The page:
Marion Filley's Closing Comments: February

There is little doubt the weather will be blamed for the apparent halting start in the real estate market throughout Connecticut in 2015. And while it is true that January closings were almost 50% below those of 2014, February 2015 bounced back to not only exceed 2014 (by a single sale), but also was only fractionally below the 20-year average. Median and average sale points were not as impressive. The median fell 32.3% (more than $370,000) and the average 21.4% (over $230,000). Again, this is a very small sample and not as meaningful early in the year. Inventory rose to 131 houses (24 ahead of the same time last year); however, the price of the inventory is almost $70,000 lower than for the same period. The anomaly is that there are 18 more houses in inventory listed over $1 million than last year.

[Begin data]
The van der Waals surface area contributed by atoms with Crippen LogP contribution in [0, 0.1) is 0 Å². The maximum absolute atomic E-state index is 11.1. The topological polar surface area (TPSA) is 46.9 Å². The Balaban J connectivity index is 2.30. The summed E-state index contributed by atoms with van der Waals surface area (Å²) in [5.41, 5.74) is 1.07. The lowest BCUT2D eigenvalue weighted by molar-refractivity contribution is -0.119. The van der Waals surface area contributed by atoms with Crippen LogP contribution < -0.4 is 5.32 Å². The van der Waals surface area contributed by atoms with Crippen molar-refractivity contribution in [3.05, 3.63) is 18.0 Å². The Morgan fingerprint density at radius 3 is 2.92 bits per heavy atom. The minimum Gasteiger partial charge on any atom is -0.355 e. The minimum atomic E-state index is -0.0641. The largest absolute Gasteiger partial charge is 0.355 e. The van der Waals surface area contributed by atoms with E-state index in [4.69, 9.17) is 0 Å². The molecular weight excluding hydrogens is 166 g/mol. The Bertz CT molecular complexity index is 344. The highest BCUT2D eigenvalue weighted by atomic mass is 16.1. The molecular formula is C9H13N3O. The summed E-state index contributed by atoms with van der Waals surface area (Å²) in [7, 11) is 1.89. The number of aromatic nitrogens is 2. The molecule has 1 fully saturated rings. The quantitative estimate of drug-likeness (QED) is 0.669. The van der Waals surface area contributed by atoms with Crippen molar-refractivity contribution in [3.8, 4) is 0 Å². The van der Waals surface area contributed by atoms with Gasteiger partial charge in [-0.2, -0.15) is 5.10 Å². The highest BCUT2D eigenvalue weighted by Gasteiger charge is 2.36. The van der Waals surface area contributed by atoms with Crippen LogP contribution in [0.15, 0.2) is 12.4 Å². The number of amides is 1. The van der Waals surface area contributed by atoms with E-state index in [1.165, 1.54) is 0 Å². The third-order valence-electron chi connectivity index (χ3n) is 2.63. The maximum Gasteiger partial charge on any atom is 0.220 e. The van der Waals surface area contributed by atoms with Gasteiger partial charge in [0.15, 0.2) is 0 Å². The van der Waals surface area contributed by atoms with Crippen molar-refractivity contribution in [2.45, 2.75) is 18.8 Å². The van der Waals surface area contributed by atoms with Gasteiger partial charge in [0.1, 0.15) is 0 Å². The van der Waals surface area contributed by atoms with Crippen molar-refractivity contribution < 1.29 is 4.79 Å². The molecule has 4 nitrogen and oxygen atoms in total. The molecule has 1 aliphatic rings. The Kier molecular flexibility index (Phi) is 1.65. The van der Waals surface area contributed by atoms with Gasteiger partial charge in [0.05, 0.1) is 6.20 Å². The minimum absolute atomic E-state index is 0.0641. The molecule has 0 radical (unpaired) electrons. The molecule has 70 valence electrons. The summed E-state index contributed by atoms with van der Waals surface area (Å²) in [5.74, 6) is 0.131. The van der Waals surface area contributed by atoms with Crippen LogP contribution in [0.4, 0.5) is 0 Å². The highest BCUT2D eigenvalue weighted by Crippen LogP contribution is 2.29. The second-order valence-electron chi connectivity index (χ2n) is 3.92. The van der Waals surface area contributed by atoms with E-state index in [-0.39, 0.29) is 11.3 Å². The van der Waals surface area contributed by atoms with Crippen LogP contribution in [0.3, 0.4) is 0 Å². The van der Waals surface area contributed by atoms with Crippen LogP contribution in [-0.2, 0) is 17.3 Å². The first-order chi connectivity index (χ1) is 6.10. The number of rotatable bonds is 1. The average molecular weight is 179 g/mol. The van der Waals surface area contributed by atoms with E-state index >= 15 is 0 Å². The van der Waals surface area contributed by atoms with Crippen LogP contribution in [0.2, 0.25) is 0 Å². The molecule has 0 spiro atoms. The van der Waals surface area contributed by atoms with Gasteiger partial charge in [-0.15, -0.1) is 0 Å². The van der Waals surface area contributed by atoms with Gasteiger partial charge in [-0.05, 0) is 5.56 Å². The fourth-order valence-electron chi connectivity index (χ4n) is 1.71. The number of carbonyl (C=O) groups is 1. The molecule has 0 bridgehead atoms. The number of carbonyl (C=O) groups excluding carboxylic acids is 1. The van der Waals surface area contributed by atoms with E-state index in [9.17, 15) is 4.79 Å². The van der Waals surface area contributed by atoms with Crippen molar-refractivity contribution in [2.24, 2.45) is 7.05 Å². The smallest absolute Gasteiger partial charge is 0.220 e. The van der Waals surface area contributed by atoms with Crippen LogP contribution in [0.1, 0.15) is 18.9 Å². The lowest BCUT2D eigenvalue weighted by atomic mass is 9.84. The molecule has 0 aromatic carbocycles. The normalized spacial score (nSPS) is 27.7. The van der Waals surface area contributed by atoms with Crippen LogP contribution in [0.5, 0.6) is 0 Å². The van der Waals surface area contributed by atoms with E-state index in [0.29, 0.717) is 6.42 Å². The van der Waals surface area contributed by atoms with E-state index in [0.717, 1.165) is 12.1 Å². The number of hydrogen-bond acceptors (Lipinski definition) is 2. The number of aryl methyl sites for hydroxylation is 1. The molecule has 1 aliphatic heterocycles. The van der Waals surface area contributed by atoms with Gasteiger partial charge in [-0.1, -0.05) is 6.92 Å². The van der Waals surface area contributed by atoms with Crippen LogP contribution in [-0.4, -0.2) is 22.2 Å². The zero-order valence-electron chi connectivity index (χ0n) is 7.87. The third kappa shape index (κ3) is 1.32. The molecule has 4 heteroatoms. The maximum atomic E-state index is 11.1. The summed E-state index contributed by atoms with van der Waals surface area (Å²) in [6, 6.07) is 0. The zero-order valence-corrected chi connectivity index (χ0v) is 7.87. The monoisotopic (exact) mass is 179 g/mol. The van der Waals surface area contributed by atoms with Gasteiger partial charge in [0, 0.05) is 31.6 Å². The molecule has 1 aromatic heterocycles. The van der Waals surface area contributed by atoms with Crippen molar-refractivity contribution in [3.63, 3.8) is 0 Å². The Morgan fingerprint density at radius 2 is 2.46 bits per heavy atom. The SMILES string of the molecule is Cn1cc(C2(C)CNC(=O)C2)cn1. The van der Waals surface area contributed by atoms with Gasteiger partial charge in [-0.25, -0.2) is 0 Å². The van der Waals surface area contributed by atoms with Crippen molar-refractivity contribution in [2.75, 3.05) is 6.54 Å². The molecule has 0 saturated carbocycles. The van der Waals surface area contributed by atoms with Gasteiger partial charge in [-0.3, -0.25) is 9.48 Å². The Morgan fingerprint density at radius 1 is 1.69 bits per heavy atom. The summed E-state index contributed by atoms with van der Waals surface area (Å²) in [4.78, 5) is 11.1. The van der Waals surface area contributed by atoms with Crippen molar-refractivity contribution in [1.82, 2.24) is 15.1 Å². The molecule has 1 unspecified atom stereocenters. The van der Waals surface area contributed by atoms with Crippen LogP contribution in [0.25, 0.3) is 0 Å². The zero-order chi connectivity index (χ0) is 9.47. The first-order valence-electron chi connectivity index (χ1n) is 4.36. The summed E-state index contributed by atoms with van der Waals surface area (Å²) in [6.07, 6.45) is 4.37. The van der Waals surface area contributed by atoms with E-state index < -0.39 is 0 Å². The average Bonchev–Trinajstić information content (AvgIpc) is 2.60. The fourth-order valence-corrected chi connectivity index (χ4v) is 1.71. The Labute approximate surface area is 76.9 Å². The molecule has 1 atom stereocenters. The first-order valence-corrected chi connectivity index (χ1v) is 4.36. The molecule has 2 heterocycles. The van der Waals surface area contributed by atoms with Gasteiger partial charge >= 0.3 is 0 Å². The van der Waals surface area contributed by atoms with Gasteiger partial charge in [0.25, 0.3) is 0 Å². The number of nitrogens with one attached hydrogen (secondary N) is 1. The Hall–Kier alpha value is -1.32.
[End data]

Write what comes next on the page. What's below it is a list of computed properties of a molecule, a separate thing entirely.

The year-to-date is a mixed message. Sales are down 24%. Median price is up a healthy 22%. The average sale point dropped 4%. Total revenue has slipped by more than $6 million, or 27%. The average price differential can be completely attributed to a single $3 million-plus sale in 2014 that completely skewed the average from positive to negative . However, when we look at neighboring Westport, everything is positive, from a slight 6% in closings to a better than 48% increase in average sale price and 58% growth in total revenue.
While it may feel as if this year’s was a record snowfall, we actually did not experience anything close to the snows of 2011. Farther north, record cold was recorded in many towns. Certainly not a recipe for strong sales, and many have held off. At the end of January, 27 states and the District of Columbia had returned to a point within 10% of their price peak prior to the mortgage crisis. Connecticut still trails its 2006 peak by 19%, according to CoreLogic. It is clear that well-priced houses in Wilton, particularly under $900,000, are attracting the most attention. Within the next month, we expect to see a rush of new listings and with any luck an uptick in houses going under agreement.